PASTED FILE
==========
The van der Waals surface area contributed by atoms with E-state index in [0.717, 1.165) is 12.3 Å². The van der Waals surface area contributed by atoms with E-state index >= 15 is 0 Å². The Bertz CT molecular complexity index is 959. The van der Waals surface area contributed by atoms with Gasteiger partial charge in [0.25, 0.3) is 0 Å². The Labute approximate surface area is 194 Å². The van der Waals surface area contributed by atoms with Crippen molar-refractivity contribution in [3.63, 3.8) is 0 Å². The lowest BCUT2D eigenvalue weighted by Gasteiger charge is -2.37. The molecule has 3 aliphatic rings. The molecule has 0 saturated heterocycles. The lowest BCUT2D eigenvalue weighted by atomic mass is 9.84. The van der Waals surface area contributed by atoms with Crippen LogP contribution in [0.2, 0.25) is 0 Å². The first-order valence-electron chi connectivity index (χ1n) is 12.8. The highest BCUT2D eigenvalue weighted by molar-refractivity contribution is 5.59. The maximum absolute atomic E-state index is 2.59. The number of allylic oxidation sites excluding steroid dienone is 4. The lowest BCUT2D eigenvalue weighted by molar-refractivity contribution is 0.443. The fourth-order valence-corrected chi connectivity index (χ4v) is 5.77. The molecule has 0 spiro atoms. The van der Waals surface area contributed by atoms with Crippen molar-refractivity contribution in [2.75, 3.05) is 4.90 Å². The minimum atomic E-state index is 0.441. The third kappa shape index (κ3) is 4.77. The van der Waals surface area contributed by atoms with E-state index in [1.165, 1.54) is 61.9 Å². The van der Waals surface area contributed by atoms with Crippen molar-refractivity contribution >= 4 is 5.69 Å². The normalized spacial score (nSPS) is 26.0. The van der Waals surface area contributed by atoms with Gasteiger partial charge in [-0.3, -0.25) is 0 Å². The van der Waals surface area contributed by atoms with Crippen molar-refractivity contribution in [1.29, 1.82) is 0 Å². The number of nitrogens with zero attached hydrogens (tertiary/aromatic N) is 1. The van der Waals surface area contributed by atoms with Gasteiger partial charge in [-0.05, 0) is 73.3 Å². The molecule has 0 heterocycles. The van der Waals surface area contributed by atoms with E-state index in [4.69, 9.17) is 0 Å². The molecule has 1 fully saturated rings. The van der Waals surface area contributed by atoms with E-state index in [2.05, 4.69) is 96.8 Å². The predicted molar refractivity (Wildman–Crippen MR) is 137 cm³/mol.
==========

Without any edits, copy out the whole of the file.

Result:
The van der Waals surface area contributed by atoms with E-state index in [0.717, 1.165) is 12.3 Å². The van der Waals surface area contributed by atoms with E-state index >= 15 is 0 Å². The Bertz CT molecular complexity index is 959. The van der Waals surface area contributed by atoms with Gasteiger partial charge in [0.25, 0.3) is 0 Å². The Labute approximate surface area is 194 Å². The van der Waals surface area contributed by atoms with Crippen molar-refractivity contribution in [3.63, 3.8) is 0 Å². The lowest BCUT2D eigenvalue weighted by Gasteiger charge is -2.37. The molecule has 3 aliphatic rings. The molecule has 0 saturated heterocycles. The lowest BCUT2D eigenvalue weighted by atomic mass is 9.84. The van der Waals surface area contributed by atoms with Crippen LogP contribution in [0.2, 0.25) is 0 Å². The first-order valence-electron chi connectivity index (χ1n) is 12.8. The highest BCUT2D eigenvalue weighted by molar-refractivity contribution is 5.59. The maximum absolute atomic E-state index is 2.59. The number of allylic oxidation sites excluding steroid dienone is 4. The lowest BCUT2D eigenvalue weighted by molar-refractivity contribution is 0.443. The fourth-order valence-corrected chi connectivity index (χ4v) is 5.77. The molecule has 0 spiro atoms. The van der Waals surface area contributed by atoms with Crippen molar-refractivity contribution in [2.75, 3.05) is 4.90 Å². The minimum atomic E-state index is 0.441. The third kappa shape index (κ3) is 4.77. The van der Waals surface area contributed by atoms with E-state index in [1.165, 1.54) is 61.9 Å². The van der Waals surface area contributed by atoms with Crippen molar-refractivity contribution >= 4 is 5.69 Å². The normalized spacial score (nSPS) is 26.0. The van der Waals surface area contributed by atoms with Gasteiger partial charge in [-0.3, -0.25) is 0 Å². The van der Waals surface area contributed by atoms with Crippen molar-refractivity contribution in [1.29, 1.82) is 0 Å². The number of nitrogens with zero attached hydrogens (tertiary/aromatic N) is 1. The van der Waals surface area contributed by atoms with Gasteiger partial charge in [-0.05, 0) is 73.3 Å². The molecule has 0 heterocycles. The van der Waals surface area contributed by atoms with E-state index in [4.69, 9.17) is 0 Å². The molecule has 1 fully saturated rings. The van der Waals surface area contributed by atoms with E-state index in [2.05, 4.69) is 96.8 Å². The predicted molar refractivity (Wildman–Crippen MR) is 137 cm³/mol.